Meghan McCain asked 2020 presidential candidate Beto O’Rourke about male privilege on Tuesday, resurfacing criticism of remarks he made earlier this year in a Vanity Fair cover story at the outset of his campaign.
During O’Rourke’s appearance on ABC’s “The View,” co-host McCain asked the former Democratic congressman from Texas whether he thinks he can “get away with more” because he’s a man. She recalled his assertion to Vanity Fair in March that he was “born to be in it” while discussing his White House run. McCain also wondered whether O’Rourke had any regrets about the way he announced his candidacy.
“There are things that I have been privileged to do in my life that others cannot,” he responded. “And I think the more that I travel and listen to people and learn from them, the clearer that becomes to me.”
O’Rourke went on to list a series of race- and gender-based inequities in America ― from the pay gap to incarceration rates to the wealth disparity between black people and white people ― and acknowledged that he did not personally face such issues.
“The systematic, foundational discrimination that we have in this country ― in every aspect of life ― is something that I have not experienced in my lifetime, and I’ve had advantages that others could not enjoy,” he said. “I have my work cut out for me to be a better person and ensure that I’m more mindful to the experiences that others have had, different than the experiences that I have had.”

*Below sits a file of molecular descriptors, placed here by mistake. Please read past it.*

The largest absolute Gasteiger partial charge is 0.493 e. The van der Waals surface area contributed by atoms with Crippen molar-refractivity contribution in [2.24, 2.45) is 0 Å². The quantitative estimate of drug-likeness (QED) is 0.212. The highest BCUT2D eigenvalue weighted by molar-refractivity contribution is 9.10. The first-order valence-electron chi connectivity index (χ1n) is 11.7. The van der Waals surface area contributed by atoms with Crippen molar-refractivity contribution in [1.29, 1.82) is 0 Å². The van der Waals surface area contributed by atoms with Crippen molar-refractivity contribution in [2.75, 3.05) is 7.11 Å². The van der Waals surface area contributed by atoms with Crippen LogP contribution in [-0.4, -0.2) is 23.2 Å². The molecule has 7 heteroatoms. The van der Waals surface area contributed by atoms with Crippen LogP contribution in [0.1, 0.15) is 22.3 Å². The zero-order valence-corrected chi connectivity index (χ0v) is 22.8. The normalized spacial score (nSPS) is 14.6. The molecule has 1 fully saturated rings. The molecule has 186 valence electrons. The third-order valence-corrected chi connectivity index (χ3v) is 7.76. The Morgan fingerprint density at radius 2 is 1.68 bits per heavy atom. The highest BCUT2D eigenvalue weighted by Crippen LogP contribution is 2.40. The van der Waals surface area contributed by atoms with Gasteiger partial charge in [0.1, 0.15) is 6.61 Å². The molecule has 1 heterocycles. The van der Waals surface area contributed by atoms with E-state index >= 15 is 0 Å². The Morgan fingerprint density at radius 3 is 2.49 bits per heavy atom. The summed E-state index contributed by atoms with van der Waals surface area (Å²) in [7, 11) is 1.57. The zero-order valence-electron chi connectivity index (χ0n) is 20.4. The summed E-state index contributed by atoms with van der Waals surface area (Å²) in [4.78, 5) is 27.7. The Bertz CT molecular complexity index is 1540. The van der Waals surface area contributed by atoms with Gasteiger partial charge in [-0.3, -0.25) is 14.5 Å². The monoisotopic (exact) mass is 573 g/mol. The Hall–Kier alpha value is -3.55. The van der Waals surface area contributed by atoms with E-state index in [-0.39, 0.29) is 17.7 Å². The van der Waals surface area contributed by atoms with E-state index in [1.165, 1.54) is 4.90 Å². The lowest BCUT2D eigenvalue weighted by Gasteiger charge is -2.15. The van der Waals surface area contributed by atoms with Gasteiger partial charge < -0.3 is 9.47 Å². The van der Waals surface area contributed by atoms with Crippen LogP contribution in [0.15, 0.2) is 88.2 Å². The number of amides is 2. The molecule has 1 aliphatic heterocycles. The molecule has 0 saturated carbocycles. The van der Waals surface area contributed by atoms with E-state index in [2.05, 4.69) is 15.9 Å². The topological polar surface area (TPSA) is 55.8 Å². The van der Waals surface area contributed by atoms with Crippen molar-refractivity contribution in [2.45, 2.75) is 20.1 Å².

Steering the conversation back to the Vanity Fair cover, co-host Joy Behar pressed O’Rourke on whether it appeared elitist.
“Yeah, I think it reinforces that perception of privilege,” he said. “And that headline that said I was ‘born to be in this’ ― in the article I was attempting to say that I felt that my calling was in public service. No one is born to be president of the United States of America, least of all me.”
Just one day after the magazine published its profile of O’Rourke, the candidate faced additional scrutiny for joking during an Iowa campaign event that his wife, Amy, raises their children “sometimes with my help.”
Walking back the remark the following day, O’Rourke called it a “ham-handed attempt to try to highlight the fact that Amy has the lion’s share of the burden in our family.”
Addressing the moment again on “The View,” O’Rourke reiterated his previous mea culpa and said Amy had informed him that his initial remark sounded “flip” and advised him to “rethink this.”
“I have a lot to learn and still am, and I’m learning from the best,” he said.